Major sovereign bonds rallied on Monday as markets showed further signs of stabilisation after their worst monthly performance in years.
Expectations of economic recovery and rising inflation, particularly related to U.S. fiscal stimulus, have pushed up global benchmark bond yields in February to their biggest monthly rises in years. But in the meantime, the expected run-down of U.S. Treasury balances at the U.S. Federal Reserve have held down shorter-dated rates.
Many markets had already shown signs of calming on Friday and sentiment held up on Monday, with major sovereign bond yields starting the week lower.
In Australia, whose central bank will announce its monetary policy decision on Tuesday, 10-year bond yields tumbled as much as 22 basis points.
In the euro area, Italian 10-year yields fell as much as 8 bps and benchmark German 10-year yields 5 bps.
Though they underperformed other regions, the U.S. benchmark 10-year Treasury yield was last down 2 basis points at 1116 GMT to 1.44%, while five-year bonds outperformed, with their yield down 7 bps.
Analysts at Rabobank said the moves were explained by a rally in eurodollar futures, which investors use to bet on future interest rate moves, showing an unwinding of some of the moves last week that priced in a U.S. Federal Reserve rate hike in early 2023.
Sebastien Galy, senior macro strategist at Nordea Asset Management, noted that the benchmark Treasury yield has settled below the one-year highs over 1.60% touched last week, even as the Fed and others like the European Central Bank refused to intervene and cap rising yields.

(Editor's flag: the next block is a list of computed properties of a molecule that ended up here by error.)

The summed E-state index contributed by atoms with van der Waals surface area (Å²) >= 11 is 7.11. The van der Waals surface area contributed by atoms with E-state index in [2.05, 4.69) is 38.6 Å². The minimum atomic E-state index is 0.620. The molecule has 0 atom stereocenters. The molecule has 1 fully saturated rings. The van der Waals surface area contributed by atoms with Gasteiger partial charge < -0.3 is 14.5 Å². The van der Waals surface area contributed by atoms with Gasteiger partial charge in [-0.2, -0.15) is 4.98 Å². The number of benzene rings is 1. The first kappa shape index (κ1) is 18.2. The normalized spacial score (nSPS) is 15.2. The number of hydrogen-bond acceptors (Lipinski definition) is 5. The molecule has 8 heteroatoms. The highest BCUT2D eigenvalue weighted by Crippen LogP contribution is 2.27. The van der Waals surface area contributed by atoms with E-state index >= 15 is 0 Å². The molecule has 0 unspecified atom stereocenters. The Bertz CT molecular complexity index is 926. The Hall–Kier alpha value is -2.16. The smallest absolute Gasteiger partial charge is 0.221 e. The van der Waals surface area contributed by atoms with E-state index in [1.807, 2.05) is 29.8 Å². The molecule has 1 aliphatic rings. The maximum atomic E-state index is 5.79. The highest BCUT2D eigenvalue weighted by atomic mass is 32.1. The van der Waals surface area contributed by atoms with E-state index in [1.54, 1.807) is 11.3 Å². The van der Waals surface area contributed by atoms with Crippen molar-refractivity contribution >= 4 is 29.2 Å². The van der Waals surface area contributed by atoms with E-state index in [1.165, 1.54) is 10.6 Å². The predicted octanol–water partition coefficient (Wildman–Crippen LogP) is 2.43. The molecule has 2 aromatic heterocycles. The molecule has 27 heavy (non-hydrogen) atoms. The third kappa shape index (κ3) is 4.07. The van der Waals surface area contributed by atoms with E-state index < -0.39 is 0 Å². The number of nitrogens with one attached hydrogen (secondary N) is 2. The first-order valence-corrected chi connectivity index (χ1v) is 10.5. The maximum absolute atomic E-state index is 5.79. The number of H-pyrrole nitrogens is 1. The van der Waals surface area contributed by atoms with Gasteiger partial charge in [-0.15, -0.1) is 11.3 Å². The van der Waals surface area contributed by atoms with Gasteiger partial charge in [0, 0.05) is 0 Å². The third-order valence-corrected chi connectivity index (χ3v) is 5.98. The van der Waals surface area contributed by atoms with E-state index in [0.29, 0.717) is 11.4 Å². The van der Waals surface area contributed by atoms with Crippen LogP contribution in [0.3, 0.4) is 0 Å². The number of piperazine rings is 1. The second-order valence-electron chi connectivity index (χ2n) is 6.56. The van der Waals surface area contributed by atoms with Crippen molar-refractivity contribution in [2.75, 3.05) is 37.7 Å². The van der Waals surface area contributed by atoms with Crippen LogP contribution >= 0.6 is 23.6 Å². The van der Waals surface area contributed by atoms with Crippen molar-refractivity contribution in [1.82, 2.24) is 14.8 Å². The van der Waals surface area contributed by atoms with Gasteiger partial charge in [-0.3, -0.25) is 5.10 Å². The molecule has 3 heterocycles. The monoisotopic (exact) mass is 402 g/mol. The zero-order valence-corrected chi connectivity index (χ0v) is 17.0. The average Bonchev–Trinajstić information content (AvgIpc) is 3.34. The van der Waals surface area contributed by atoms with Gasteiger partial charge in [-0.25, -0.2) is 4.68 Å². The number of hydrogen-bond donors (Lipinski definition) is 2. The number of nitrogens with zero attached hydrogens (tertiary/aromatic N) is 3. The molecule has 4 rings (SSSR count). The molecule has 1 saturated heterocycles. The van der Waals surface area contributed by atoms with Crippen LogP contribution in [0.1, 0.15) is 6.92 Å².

"This is most likely the end of this temper tantrum and presents opportunities for investors faced with dislocated markets," he said.
However, sentiment remained wary, with analysts noting that verbal intervention by central banks would not be enough to drive yields much lower.
That caution appeared evident in U.S. 30-year yields, which bore the brunt of February's sell-off. Underperforming the rest of the Treasury yield curve, they were up 3 bps to 2.21% on Monday, though still far below last week's highs.
Focus on Monday will be on U.S. February manufacturing data, due at 1430 GMT from the Institute for Supply Management. A Reuters poll forecast it would be roughly in line with the previous reading.
Mizuho analysts, noting recent U.S. data releases, said another strong reading was likely. Government bond yields, which are inversely related to their price, usually rise when economic data is better than expected as that cuts demand for safe-haven assets.
(Reporting by Yoruk Bahceli) ((Yoruk.Bahceli@thomsonreuters.com; +44 20 7542 7571; Reuters Messaging: email@example.com))